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We know it's safer* to use sudoedit, but what bad things can happen if we have the following in sudoers?

Cmnd_Alias FOO = /bin/ed, /usr/bin/ed, /usr/bin/vi
foouser LOCALHOST = NOPASSWD: NOEXEC: FOO

Can the "foouser" escape to root prompt? - of course besides that he could now edit the /etc/shadow file to put a custom pwd hash to the root user to become root in about 3 seconds..

Maybe some magic using LD_PRELOAD with ed? How exactly?

*=sudo ed would run as root. but sudoedit would run as the given user, the edited file will be copied before/after editing it.

  • Assuming you provide a strict whitelist of files foouser is allowed to edit? – muru Apr 28 '15 at 5:59
  • no whitelist of files, there is a trick with LD_PRELOAD – freaking-good-question Apr 28 '15 at 6:06
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Can the "foouser" escape to root prompt?

Presumably foouser can now open any system binary and "edit" it into something else completely, leaving whatever kind of security hole foouser can dream up. This has particular potential if you do it to a setuid binary, such as passwd, because it means a non-root user could use it do privileged things it was not intended to do.

besides that he could now edit the /etc/shadow file to put a custom pwd hash

Or just delete the hash, in which case you don't need any password to log in as root.

  • If I get it right, the well-known rule of thumb is still never to allow an interactive tool to run as root if it can run a shell, right? – user86969 Apr 27 '15 at 17:29
  • 3
    I guess that depends on whether NOEXEC works. It seems it does have a caveat -- namely, it only works with dynamically linked executables (most things are) on systems that support it. So if you are worried, make sure you check that and do whatever test to see whether, e.g., vi can spawn a subshell. But no matter what, I think anything with editing/writing capability is a very bad idea. – goldilocks Apr 27 '15 at 17:46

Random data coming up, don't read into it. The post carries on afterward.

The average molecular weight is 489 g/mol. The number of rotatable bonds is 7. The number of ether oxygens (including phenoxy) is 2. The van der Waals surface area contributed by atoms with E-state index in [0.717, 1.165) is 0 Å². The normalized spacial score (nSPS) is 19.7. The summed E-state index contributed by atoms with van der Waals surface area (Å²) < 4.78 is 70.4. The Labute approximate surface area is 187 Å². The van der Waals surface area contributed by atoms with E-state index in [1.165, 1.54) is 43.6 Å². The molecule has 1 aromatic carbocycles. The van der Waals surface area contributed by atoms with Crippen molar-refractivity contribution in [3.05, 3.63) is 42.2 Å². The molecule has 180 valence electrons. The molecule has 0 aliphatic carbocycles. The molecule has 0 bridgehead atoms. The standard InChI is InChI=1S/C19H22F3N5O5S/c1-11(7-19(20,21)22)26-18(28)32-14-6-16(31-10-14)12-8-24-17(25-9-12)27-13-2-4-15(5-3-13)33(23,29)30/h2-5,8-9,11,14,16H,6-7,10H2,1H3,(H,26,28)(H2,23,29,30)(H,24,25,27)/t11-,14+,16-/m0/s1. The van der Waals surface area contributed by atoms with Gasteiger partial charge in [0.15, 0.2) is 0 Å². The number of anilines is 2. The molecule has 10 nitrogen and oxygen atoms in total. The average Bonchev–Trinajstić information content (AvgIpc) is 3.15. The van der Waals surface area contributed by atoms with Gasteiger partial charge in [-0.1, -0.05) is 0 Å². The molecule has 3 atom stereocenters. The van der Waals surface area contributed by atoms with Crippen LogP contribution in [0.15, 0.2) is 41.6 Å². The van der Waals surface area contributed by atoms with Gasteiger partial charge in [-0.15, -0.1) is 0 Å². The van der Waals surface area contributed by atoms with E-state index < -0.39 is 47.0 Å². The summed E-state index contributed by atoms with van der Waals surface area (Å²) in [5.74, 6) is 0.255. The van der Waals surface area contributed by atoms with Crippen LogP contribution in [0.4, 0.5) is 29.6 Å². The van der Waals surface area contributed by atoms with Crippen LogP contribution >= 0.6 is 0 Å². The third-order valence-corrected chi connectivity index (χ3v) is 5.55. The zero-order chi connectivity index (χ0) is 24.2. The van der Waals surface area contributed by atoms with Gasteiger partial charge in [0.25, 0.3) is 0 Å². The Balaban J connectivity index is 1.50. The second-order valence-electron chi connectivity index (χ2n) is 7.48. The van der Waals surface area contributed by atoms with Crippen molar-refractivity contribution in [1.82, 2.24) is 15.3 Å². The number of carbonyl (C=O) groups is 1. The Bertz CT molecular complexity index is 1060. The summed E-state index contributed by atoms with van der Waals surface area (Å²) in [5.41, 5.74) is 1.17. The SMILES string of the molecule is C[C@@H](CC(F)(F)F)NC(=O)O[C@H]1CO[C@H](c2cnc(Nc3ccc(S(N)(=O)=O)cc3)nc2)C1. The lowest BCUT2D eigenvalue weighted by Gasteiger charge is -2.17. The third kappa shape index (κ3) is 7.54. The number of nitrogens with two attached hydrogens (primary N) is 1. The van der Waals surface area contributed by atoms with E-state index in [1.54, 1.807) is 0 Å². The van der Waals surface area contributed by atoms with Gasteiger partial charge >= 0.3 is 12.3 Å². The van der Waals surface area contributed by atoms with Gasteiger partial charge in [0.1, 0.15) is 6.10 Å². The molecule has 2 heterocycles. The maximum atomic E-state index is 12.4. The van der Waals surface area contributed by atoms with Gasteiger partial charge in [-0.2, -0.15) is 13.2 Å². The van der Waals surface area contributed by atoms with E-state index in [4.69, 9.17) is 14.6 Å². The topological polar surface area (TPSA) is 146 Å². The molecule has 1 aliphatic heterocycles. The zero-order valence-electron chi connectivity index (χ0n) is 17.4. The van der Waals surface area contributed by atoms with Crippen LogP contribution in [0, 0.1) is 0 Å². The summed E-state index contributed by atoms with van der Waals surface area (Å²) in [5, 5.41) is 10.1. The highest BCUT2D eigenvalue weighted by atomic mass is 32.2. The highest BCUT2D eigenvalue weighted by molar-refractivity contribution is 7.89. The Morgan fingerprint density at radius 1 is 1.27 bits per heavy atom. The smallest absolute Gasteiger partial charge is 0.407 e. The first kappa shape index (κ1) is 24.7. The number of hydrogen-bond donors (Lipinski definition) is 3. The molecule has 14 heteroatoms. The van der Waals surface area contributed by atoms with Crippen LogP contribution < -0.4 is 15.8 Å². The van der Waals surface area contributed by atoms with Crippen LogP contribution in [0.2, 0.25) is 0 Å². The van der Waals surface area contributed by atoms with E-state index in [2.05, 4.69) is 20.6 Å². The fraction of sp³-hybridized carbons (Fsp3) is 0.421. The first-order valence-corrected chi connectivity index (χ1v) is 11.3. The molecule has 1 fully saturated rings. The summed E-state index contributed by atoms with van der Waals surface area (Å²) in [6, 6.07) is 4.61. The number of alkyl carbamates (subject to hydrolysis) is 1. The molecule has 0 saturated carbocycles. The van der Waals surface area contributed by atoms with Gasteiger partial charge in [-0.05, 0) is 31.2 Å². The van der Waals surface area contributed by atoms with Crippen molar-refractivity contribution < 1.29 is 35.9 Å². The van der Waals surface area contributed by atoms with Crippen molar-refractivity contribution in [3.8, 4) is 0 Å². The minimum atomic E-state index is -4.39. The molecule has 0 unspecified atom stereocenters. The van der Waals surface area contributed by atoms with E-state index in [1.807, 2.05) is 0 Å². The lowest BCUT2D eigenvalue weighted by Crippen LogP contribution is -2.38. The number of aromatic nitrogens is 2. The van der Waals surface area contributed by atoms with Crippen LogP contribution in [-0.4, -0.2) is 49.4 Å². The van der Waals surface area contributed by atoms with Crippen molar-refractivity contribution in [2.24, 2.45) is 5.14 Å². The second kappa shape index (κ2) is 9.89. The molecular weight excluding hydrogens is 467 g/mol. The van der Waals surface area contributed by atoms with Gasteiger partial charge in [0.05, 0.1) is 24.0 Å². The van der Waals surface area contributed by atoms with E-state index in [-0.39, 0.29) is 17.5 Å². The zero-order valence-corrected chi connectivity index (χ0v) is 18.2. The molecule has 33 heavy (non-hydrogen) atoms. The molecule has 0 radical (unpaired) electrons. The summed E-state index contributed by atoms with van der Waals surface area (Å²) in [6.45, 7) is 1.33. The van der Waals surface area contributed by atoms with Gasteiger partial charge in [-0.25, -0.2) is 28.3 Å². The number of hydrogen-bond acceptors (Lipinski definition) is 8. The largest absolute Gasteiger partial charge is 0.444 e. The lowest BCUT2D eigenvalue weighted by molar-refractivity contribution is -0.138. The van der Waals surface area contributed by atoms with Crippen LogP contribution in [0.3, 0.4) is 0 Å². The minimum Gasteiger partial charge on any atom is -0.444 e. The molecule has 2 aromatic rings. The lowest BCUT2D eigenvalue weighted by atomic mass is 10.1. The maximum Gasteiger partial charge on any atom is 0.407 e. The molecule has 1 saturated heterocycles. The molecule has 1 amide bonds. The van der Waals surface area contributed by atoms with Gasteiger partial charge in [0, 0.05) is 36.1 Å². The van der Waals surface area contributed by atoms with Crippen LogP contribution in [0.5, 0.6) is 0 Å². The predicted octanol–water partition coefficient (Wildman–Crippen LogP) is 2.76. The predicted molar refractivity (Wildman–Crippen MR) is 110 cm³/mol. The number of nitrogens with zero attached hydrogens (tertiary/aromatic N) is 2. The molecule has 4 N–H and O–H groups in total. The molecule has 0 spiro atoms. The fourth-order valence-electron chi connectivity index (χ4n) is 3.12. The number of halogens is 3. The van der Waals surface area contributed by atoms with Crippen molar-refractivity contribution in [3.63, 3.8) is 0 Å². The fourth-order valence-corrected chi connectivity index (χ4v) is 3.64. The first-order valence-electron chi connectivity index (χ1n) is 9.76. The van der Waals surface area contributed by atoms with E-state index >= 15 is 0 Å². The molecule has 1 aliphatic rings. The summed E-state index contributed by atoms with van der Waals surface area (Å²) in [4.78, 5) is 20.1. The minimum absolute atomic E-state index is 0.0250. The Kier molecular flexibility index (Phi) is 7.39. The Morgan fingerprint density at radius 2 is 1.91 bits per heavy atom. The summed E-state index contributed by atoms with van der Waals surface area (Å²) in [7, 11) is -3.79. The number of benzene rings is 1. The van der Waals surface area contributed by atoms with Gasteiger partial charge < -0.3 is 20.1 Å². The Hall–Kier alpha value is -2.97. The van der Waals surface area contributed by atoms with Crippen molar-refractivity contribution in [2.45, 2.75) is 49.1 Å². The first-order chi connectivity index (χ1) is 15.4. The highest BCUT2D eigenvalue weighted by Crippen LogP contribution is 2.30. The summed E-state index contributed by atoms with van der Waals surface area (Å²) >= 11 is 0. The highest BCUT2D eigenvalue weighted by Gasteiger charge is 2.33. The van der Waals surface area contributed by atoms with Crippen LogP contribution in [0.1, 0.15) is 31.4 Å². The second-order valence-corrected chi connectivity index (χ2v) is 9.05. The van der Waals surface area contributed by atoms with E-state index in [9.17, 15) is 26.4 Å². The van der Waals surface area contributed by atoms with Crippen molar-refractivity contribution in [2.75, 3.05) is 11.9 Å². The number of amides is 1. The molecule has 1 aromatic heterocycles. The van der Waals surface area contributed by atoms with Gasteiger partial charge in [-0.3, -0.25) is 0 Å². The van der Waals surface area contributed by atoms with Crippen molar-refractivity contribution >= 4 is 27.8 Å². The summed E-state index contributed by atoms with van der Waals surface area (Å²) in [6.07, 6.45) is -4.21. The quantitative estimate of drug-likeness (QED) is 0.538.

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+25

There is an incredible amount of files that one can modify to "install a backdoor" on the system (editing /etc/group is the easiest, but there are lots of more stealthy way to achieve it). It is also possible to disable this noexec protection by editing /etc/sudoers file! I wouldn't rely on NOEXEC to make "sudo $editor" secure. it is not secure. DO use sudoedit instead (very carefully because lots of files can be used to gain root privileges !)

Futhermore, sudo's noexec wrapper is tracking a (slowly) moving target (see sudo_noexec.c history and The difference between fork(), vfork(), exec() and clone()). So the sudo_noexec wrapper might not protect you on some Unix variant and it may not restrict new system calls (assuming that your editor use those new API).

To answer specifically you question about LD_PRELOAD, the sudo configuration file enables env_reset by default to cause commands to be executed with a new, minimal environment. So I doubt it could be exploited.

P.S. I have posted a similar question https://unix.stackexchange.com/q/200411/16640 !

0

The problem isn't 'what could happen' as much as what couldn't happen. I mean, vi is quite a powerful tool, and using it as a privileged user gives many potential avenues of attack and exploit.

And that's why you shouldn't do it - because you're playing 'block the mousehole' in a big old house.

Anything interactive is 'risky'. Avenues of attack:

  • Shell escapes - NOEXEC helps here.
  • Editing system config files - there's a bunch of 'obvious' culprits, like /etc/passwd etc. but there's also places where you could, for example, insert a CGI script into an apache instance and privilege escalate that route. Or modify a script called by roots crontab. (This is particularly entertaining if they have it NFS mounted!)
  • editing system scripts (like the contents of /etc/rc).
  • Symlink traversal attacks - create a symlink to /etc/passwd and then edit that to bypass any sort of file whitelisting.

You might as well just give NOPASSWD: ALL because all you're really relying on is that your users aren't going to do something dumb as root.

Add on the additional point - lots of people have favourite editors. I've used ed when I had to, and mostly use vim these days. But not everyone likes them. One of the big advantages of sudoedit is that it lets you use whatever.

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